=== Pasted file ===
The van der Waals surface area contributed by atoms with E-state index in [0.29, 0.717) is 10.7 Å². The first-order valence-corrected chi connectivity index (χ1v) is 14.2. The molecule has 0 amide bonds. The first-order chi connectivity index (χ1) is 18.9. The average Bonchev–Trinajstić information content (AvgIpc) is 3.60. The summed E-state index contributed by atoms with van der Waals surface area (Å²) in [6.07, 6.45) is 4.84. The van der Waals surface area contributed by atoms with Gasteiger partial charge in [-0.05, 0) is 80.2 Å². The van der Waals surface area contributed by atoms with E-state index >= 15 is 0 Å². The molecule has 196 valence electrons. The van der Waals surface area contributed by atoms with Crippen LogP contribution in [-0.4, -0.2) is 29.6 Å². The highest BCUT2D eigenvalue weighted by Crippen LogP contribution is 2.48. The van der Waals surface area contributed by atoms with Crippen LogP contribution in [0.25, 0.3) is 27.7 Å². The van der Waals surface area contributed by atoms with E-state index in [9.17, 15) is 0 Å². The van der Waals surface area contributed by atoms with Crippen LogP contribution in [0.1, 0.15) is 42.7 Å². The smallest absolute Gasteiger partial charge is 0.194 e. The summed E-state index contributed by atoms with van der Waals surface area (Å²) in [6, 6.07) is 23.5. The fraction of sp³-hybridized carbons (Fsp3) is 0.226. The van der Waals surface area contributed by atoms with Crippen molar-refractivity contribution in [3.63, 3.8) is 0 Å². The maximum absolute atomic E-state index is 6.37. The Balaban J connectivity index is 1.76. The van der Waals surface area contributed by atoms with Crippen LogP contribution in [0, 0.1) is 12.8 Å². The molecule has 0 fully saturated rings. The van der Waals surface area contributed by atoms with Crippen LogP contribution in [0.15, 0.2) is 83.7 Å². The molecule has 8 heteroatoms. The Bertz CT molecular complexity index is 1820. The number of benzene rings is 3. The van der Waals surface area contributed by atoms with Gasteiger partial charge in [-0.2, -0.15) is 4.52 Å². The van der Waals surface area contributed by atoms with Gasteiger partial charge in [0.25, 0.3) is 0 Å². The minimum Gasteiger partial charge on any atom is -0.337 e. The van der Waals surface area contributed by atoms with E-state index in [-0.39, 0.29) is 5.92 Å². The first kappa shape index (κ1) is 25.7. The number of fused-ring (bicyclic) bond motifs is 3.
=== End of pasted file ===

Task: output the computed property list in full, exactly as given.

The van der Waals surface area contributed by atoms with E-state index in [0.29, 0.717) is 10.7 Å². The first-order valence-corrected chi connectivity index (χ1v) is 14.2. The molecule has 0 amide bonds. The first-order chi connectivity index (χ1) is 18.9. The average Bonchev–Trinajstić information content (AvgIpc) is 3.60. The summed E-state index contributed by atoms with van der Waals surface area (Å²) in [6.07, 6.45) is 4.84. The van der Waals surface area contributed by atoms with Gasteiger partial charge in [-0.05, 0) is 80.2 Å². The van der Waals surface area contributed by atoms with E-state index >= 15 is 0 Å². The molecule has 196 valence electrons. The van der Waals surface area contributed by atoms with Crippen LogP contribution in [-0.4, -0.2) is 29.6 Å². The highest BCUT2D eigenvalue weighted by Crippen LogP contribution is 2.48. The van der Waals surface area contributed by atoms with Crippen LogP contribution in [0.25, 0.3) is 27.7 Å². The van der Waals surface area contributed by atoms with E-state index in [9.17, 15) is 0 Å². The van der Waals surface area contributed by atoms with Crippen LogP contribution in [0.1, 0.15) is 42.7 Å². The smallest absolute Gasteiger partial charge is 0.194 e. The summed E-state index contributed by atoms with van der Waals surface area (Å²) in [6, 6.07) is 23.5. The fraction of sp³-hybridized carbons (Fsp3) is 0.226. The van der Waals surface area contributed by atoms with Crippen molar-refractivity contribution in [3.63, 3.8) is 0 Å². The maximum absolute atomic E-state index is 6.37. The Balaban J connectivity index is 1.76. The van der Waals surface area contributed by atoms with Crippen LogP contribution in [0, 0.1) is 12.8 Å². The molecule has 0 fully saturated rings. The van der Waals surface area contributed by atoms with Crippen LogP contribution in [0.15, 0.2) is 83.7 Å². The molecule has 8 heteroatoms. The Bertz CT molecular complexity index is 1820. The number of benzene rings is 3. The van der Waals surface area contributed by atoms with Gasteiger partial charge in [-0.2, -0.15) is 4.52 Å². The van der Waals surface area contributed by atoms with Gasteiger partial charge in [0.25, 0.3) is 0 Å². The minimum Gasteiger partial charge on any atom is -0.337 e. The van der Waals surface area contributed by atoms with E-state index in [-0.39, 0.29) is 5.92 Å². The first kappa shape index (κ1) is 25.7. The number of fused-ring (bicyclic) bond motifs is 3.